*In cases where a company was backed by several VC funds I assumed an equal share of capital investment from VC backers and distributed to each VC fund an equal contribution of job creation. For instance a start-up with 3 backers with 5 jobs offering would result in a job creation of 5/3=1.66 attributed to each of the 3 VC funds

These 30 VC-backed companies are creating jobs faster than any other in Europe…

In total 1,465 job positions in VC-backed start-ups were listed on the Ventureloop database over the last 7 weeks (Jan 15 to Feb 28). By splitting these jobs by country and VC fund backers I  identified in my previous post (published last Saturday) the list of Top 15 VC funds in Europe for the period Jan-Feb 2013.

I have now also split these jobs by start-up and industry segment to produce the list of Top 30 EU start-ups over the same time period and to get a feel for industry segment dynamism by country. The results are presented below:

Top 30 EU start-ups by job creation

High-level comments:

– the two biggest job creators were King.com and Spotify –  both have a predominant footprint in Sweden

– Criteo is ranked 3rd and is the only start-up with a majority of job creation in France…

– 9 of the top 30 start-ups created jobs in 3 or more of the 5 EU countries analysed here, highlighting that these companies have already undergone significant geographic expansion

– c.57% of the Top 30 companies had a majority of job creation in the UK

Top Tech segments by job creation in Europe in Jan-Feb 2013

High level comment: Digital gaming, Digital advertising and Digital music are the most important Tech segments in Europe.

Industry segment dynamism in the Top 5 EU countries in Jan-Feb 2013

High level comments (Note: the above chart was based on an industry classification of the top 43 start-ups, which represented 53% of total job creation in Jan-Feb 2013):

– the UK is the most diversified start-up eco-system, with no industry segment representing more than 16% of job creation

– by contrast, Sweden had two segments representing more than 27% of job creation (Digital games and Digital music) – highlighting that the Swedish eco-system is still young and may currently be over-reliant on few major but recent success stories

– the German start-up scene enjoys a level of maturity that seems to sit in between the UK and Sweden, with a reasonable coverage of key Tech industry sectors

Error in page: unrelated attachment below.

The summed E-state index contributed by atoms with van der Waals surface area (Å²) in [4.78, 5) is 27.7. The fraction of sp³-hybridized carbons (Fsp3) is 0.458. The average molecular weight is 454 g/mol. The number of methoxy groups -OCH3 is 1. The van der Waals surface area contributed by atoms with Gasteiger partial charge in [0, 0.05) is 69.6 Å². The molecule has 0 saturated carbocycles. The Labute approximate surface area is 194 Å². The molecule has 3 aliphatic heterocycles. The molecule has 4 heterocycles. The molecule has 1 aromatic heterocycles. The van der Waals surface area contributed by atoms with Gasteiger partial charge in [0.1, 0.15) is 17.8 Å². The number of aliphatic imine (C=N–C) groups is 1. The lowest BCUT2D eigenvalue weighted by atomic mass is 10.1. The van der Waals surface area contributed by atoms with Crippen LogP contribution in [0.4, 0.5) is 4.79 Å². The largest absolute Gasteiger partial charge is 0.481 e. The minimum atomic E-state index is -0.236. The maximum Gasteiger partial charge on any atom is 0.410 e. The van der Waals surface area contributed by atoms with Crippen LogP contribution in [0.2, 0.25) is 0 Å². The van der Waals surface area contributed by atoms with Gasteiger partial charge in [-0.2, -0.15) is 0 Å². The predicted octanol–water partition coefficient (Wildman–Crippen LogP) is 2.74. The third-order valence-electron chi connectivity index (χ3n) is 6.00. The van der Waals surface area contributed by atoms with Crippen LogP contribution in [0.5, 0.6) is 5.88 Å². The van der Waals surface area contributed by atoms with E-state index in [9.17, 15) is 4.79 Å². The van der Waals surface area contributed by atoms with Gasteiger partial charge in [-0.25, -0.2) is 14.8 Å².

Here is the Top 15 of VC funds by job creation in Europe in 2013 (… so far)

I’ve just found out about Ventureloop.com. This website provides what looks like a pretty comprehensive listing of available job positions in VC-backed companies throughout the world.

I thought it would be interesting to crunch that data to see what insights it can provide. Having a vested interested in the EU innovation eco-system I focused my analysis on the top 5 EU countries by number of jobs listed in the Ventureloop database for the period 15 of January to 28 of February 2013 (i.e. 7 weeks), which were as follows:

  1. the UK with c.900 jobs (49% were in the Greater London area)
  2. Germany with c.290 jobs
  3. Sweden with c.150 jobs
  4. the Netherlands with c.70 jobs
  5. France with c.70 jobs

In total 1,465 jobs were listed on the Ventureloop website over the last 7 weeks. If job creation is equally distributed over time and assuming the Ventureloop database is exhaustive this would amount to a total of c.11,000 jobs created by VC-backed start-ups in Europe in 2013… not bad!!

I tried accessing older job listings from the Ventureloop database, via the Wayback Machine (web.archive.org) but they were not available. I may carry out this analysis again in 3 months to see how the results presented below evolve over time.

With no further ado, here goes the output of my data crunching (click on the pictures to enlarge):

VC job creation_1

VC job creation_2

Based on this analysis, the Top 15 of VC funds based on job creation* in Europe was as follows in descending order:

Rank VC fund name Total jobs created
1 Index Ventures 312
2 Balderton Capital 130
3 Wellington Partners 92
4 Accel Partners 92
5 Sequoia Capital 90
6 Draper Fisher Jurvetson 72
7 Bessemer Venture Partners 71
8 Summit Partners 65
9 Benchmark Capital 63
10 First Round Capital 46
11 Sigma West 41
12 Kleiner Perkins Caufield & Byers 38
13 North Bridge Venture Partners 26
14 Northzone 25
15 Meritech Capital 21

I will shortly publish another post, showing how this job creation was split by start-up and by industry segment – watch this space 😉


*In cases where a start-up was backed by several VC funds I assumed an equal share of capital investment from VC backers and distributed to each VC fund an equal contribution of job creation. For instance a start-up with 3 backers with 5 jobs offering would result in a job creation of 5/3=1.66 attributed to each of the 3 VC funds